From The Muskegon Chronicle
Sunday, October 21, 2007
Columnist Clayton Hardiman was absolutely on target about Bill O'Reilly and his comments that dining in a black-owned restaurant was no different from dining in a white-owned eatery.[To hear the audio clip of what was said, go here:
The ensuing racial brouhaha stemmed from the implication that O'Reilly's dining experience was positive because it seemed like a white experience. I honestly believe that O'Reilly was attempting to express a positive view of black culture. However, it never fails to confound me that well-meaning white folks think it a compliment to erase my race.
I worked with an Ole Miss alumna in
She called me a racist.
A former Italian-American colleague here in
If the reality of personal experience is diametrically opposed to some artificial stereotype, why choose to discard the reality rather than the stereotype? Wouldn't it be more reasonable to assume that the stereotype is flawed than that all your personal encounters are deviant?
I often do training sessions for various clients, including the Georgia Department of Technical and Adult Education. DTAE's most-requested workshop is "Racial Sensitivity: Things Big Mama Taught Me and Other Immutable Craziness." Discussion sub-topics included "Of course you're prejudiced -- and so am I" and "Don't sweat it -- it's just a hair thang."
The session encourages participants of all races to dig deep into their pasts to pinpoint where, when and from whom a particular racial "truth" became imbedded into his or her own reality. By the end of the 90-minute workshop, we're all laughing to the point of tears over the strange notions we have internalized from relatives, chance encounters on the playground and -- surprise! -- television.
One of my best friends, a public relations professional in
This brilliant and creative woman could not allow herself to imagine that her relatives had participated in something as abominable as slavery. I was dumbfounded at her reaction. My reality told me that all white folks in the south enthusiastically embraced slavery. Of course, we both were wrong. But those were the stereotypes that had become part of us.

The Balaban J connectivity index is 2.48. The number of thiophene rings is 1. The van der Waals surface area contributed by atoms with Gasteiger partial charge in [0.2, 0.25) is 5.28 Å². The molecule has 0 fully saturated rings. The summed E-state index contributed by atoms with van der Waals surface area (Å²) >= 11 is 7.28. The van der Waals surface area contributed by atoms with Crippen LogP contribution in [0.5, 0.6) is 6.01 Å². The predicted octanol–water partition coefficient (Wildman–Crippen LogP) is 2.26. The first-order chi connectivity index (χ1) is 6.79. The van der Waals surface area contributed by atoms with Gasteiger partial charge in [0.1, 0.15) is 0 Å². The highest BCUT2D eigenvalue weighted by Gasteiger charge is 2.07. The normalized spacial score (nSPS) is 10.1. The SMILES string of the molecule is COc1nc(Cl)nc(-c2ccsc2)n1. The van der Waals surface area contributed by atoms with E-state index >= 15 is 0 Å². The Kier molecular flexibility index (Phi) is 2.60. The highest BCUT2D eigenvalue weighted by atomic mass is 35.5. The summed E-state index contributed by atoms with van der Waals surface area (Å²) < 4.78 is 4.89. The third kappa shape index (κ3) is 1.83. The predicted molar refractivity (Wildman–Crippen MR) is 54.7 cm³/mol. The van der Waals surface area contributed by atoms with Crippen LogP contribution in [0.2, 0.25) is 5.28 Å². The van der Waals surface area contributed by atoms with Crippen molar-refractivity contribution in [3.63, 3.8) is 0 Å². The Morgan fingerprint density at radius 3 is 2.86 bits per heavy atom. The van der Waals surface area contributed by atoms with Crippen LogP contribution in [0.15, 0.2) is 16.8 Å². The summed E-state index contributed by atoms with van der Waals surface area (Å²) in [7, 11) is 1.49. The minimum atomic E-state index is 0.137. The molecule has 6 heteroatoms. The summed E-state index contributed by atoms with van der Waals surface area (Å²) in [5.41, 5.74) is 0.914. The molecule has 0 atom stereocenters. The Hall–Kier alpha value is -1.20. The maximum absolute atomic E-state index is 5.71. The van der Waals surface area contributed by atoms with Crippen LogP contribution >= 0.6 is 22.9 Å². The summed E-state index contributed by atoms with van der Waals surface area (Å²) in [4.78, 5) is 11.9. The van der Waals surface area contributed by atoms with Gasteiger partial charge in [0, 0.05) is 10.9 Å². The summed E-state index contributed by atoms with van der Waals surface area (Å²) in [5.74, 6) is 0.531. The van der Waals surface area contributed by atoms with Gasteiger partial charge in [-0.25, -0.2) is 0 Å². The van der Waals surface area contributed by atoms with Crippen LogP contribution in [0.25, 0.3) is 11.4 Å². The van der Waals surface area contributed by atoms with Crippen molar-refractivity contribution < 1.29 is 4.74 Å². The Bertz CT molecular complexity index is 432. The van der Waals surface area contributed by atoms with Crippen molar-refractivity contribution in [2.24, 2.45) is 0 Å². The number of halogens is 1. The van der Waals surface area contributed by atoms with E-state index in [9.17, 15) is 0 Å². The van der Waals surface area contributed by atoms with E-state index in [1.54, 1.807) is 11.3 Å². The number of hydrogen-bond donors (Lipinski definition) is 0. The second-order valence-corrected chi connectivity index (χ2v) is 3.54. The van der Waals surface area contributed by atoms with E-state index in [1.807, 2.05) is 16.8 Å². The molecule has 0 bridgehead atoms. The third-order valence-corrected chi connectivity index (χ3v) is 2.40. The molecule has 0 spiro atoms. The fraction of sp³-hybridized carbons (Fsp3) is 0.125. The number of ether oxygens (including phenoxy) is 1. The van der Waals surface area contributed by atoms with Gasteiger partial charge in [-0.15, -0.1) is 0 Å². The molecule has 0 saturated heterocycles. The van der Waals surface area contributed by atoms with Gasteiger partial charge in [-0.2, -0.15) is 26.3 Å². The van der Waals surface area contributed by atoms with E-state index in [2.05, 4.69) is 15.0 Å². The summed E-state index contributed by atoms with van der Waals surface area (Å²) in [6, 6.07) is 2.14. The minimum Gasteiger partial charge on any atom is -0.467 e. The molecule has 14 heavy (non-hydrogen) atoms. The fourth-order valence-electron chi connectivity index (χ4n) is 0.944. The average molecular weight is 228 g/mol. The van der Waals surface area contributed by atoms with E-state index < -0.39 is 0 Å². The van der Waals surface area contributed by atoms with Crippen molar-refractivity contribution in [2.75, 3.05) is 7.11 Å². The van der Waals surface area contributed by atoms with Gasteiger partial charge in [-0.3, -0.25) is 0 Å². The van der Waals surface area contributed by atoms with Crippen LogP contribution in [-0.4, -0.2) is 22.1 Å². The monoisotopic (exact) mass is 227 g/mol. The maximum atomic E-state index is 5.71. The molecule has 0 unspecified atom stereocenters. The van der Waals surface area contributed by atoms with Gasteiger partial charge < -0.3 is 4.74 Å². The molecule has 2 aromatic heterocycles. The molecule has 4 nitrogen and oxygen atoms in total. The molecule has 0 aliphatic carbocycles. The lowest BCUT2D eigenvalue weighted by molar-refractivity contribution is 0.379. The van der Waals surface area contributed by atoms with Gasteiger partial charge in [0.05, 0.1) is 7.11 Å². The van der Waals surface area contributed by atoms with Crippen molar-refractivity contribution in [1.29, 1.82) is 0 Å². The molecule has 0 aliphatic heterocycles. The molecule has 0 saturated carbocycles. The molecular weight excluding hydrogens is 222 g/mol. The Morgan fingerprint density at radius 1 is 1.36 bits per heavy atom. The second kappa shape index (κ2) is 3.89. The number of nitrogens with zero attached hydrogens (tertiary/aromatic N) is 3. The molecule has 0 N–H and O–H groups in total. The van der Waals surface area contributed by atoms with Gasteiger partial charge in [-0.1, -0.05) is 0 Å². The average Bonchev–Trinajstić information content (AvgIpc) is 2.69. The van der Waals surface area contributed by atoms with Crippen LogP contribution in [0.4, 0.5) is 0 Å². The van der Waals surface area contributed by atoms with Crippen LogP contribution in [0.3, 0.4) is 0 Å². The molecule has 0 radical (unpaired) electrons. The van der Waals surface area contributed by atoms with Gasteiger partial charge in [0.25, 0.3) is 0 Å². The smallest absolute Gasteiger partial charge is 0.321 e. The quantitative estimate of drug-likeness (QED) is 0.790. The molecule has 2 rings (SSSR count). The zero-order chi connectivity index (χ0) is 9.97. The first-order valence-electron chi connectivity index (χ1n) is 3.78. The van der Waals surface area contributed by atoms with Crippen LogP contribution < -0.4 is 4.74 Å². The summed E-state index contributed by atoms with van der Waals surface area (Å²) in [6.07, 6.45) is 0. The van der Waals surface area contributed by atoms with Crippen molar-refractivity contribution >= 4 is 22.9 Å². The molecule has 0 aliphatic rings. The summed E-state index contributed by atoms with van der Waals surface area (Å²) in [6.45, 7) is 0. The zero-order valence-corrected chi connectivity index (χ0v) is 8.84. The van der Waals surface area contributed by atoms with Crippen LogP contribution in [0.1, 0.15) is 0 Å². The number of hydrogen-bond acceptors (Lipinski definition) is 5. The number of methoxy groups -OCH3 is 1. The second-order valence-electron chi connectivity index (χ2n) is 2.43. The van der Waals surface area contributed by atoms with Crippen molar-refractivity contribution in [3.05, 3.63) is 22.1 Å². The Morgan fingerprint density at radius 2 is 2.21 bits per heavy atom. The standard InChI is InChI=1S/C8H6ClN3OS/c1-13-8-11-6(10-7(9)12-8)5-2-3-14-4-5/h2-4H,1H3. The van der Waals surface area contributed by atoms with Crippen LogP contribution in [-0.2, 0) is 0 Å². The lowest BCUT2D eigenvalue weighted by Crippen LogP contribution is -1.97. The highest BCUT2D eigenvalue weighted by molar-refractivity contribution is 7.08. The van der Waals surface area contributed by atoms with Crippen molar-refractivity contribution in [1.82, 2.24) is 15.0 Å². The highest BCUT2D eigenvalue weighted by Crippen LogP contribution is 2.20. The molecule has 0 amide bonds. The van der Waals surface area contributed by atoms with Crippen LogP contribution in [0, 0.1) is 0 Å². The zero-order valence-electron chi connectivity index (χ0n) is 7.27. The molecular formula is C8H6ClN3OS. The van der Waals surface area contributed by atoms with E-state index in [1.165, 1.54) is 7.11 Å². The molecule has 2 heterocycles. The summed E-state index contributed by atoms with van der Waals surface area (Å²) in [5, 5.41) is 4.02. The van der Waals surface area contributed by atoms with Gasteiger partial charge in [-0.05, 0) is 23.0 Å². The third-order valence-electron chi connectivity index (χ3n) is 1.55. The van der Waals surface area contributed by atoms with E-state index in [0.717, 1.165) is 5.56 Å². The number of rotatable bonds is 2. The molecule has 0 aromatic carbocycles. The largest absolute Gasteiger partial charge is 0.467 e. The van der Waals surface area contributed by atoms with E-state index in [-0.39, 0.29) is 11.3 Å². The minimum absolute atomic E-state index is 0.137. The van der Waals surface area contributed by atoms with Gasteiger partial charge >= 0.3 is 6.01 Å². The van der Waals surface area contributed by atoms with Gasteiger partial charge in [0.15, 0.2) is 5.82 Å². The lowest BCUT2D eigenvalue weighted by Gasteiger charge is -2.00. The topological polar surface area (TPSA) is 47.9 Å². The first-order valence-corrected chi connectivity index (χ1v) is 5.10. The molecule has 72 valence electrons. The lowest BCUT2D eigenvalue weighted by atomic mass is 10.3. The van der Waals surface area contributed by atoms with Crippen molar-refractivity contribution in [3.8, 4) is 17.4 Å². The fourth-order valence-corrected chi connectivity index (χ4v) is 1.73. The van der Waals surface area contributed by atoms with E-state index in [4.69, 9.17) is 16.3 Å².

She was upset, too, she said, because the discovery of her family's slave-holding history, forced her to think of me -- one of her best friends -- as black. Again, I was dumbfounded. Why would she have to forget I am black to love me?
I embrace the fact that she is Scotch-Irish. Her background brings to me a whole realm of experiences I otherwise might have missed. Without her, I would know considerably less about the Episcopal Church. Without her, I might never have known that I really like Irish folk music. She taught me how to bake scones and cook corned beef and cabbage. I taught her how to make ham hocks and collard greens. Thanks to our shared Southern roots, we both do outstanding cornbread. We both disdain "ditzy, helpless women."
My blackness was the first thing determined in my DNA. When my parents met each other, only one thing was absolutely certain: If ever the two of them produced heirs, the result would be black. No one knew if I would be tall or short, right-handed or left-handed, male or female -- but there was never any doubt I would be black.
How could anyone ever dismiss that? And why would anyone ever want to?
Joyce M. Walker-Tyson
Graphic comes from the following website: http://www.spokanehumanrelations.com/images/cchr%20logo.jpg